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Truth Or Consequences
‘Consecrating The Non-Existent’
(Nedarim 85b)



Our Daf discusses the possibility of consecrating [donating to the sanctified domain] something that one does not presently own. Can someone promise to donate a field that he hopes to acquire? Can someone donate a field that he presently owns but which is mortgaged? Can such a donor [of a possession in the future] have his vow revoked?


So Great is Charity

According to biblical law, a debt that remains outstanding at the end of the shemitta (Sabbatical) year is null and void, and creditors cannot demand payment. Even if a borrower wants to repay his loan, the lender is commanded to decline and say, “I hereby waive the loan.”

The Shulchan Aruch (Choshen Mishpat 67:28), however, rules that shemitta does not affect money owed to a charity fund. The source for this halacha is the Talmud (Bava Kamma 36b), which states that the bet din is considered the representative of the orphans and the poor (see Rashba). Since the loan in this case is owed to the bet din, the laws of the Sabbatical year do not apply, similar to the way a prosbul transfers to the beth din the right to claim a debt. The borrower must then pay the debt after the conclusion of the Sabbatical year.


Lost His Case

A debtor who sought to avoid paying his creditor lost his case due to this halacha. The debtor admitted that he owed the creditor money, but did not want to deal with him directly. To solve the problem of lack of communication, an arrangement was made to transfer the money to the bet din, which would then hand it over to the creditor. The debtor had not yet repaid the loan when a Sabbatical year came and passed. Holding a calendar in his hand, the debtor claimed that the loan had been cancelled by the shemitta. However, the bet din, acting as the creditor’s agent, ruled that the debt was still due and payable (Piskei Din Yerushalayim, Dinei Mamonos U’Birurei Yahadus III).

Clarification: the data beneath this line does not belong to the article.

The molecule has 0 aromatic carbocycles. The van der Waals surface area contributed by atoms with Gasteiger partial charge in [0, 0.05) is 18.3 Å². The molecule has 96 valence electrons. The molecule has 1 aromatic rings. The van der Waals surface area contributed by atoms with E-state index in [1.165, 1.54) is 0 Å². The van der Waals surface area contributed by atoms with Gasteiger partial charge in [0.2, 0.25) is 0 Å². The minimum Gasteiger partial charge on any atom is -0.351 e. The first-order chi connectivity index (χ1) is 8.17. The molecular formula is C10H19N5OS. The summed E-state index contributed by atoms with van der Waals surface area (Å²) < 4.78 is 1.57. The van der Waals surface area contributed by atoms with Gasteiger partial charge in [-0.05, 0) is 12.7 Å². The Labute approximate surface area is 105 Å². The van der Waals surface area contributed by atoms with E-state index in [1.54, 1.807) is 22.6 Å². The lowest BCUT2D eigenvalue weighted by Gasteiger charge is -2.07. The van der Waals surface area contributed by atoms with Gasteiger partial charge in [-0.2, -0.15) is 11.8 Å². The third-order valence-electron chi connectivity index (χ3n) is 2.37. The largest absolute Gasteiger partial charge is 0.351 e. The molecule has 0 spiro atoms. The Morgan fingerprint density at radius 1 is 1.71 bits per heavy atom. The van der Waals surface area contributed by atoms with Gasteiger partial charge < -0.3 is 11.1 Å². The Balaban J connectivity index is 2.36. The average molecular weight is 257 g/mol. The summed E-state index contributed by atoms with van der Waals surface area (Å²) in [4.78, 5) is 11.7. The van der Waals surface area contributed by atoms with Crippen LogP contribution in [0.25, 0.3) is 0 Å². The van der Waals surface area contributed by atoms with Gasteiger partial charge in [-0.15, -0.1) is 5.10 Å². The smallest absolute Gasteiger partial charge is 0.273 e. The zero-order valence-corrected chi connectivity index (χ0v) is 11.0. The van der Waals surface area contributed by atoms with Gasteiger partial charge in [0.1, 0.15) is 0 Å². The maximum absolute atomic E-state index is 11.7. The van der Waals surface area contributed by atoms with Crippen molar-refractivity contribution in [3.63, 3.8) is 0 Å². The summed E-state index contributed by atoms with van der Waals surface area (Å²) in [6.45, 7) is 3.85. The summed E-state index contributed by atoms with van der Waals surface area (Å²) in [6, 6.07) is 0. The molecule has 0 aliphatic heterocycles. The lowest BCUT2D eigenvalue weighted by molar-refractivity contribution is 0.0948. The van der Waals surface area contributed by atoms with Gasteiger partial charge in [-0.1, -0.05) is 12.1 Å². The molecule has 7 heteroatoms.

According to Rashba (Responsum 1:656), when someone utters a vow to donate money to a charity fund, he can later revoke his vow through the authority of a Sage. However, if he transfers the money to a third party, he can no longer cancel his vow even though the money has not yet been given to the fund’s trustees (the gabba’im). (See Aruch HaShulchan, Yoreh De’ah 258:22.)


An Insightful Explanation

The Noda B’Yehuda (Mahadura Tanina, Yoreh De’ah 154 s.v. ad kan) provides an insightful explanation for the reasoning behind Rashba’s ruling: When someone asks a Sage to revoke a vow, he must declare that had he known the consequences, he would never have uttered that vow. Although the person attempting to have his vow revoked might be lying, the Sage must accept his declaration and annul the vow since people are usually trusted in the matter of prohibitions.

In our case, however, if the Sage accepted such a declaration, he would be depriving the poor (the beneficiaries of the charity fund) of money that would otherwise be given to them. Therefore, the Sage does not have the authority to believe the donor, and the money must remain in the hands of the third party for the benefit of the poor. The vow remains in effect and the donor must instruct the third party to give the money to charity.

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Rabbi Yaakov Klass is Rav of K’hal Bnei Matisyahu in Flatbush; Torah Editor of The Jewish Press; and Presidium Chairman, Rabbinical Alliance of America/Igud HaRabbonim.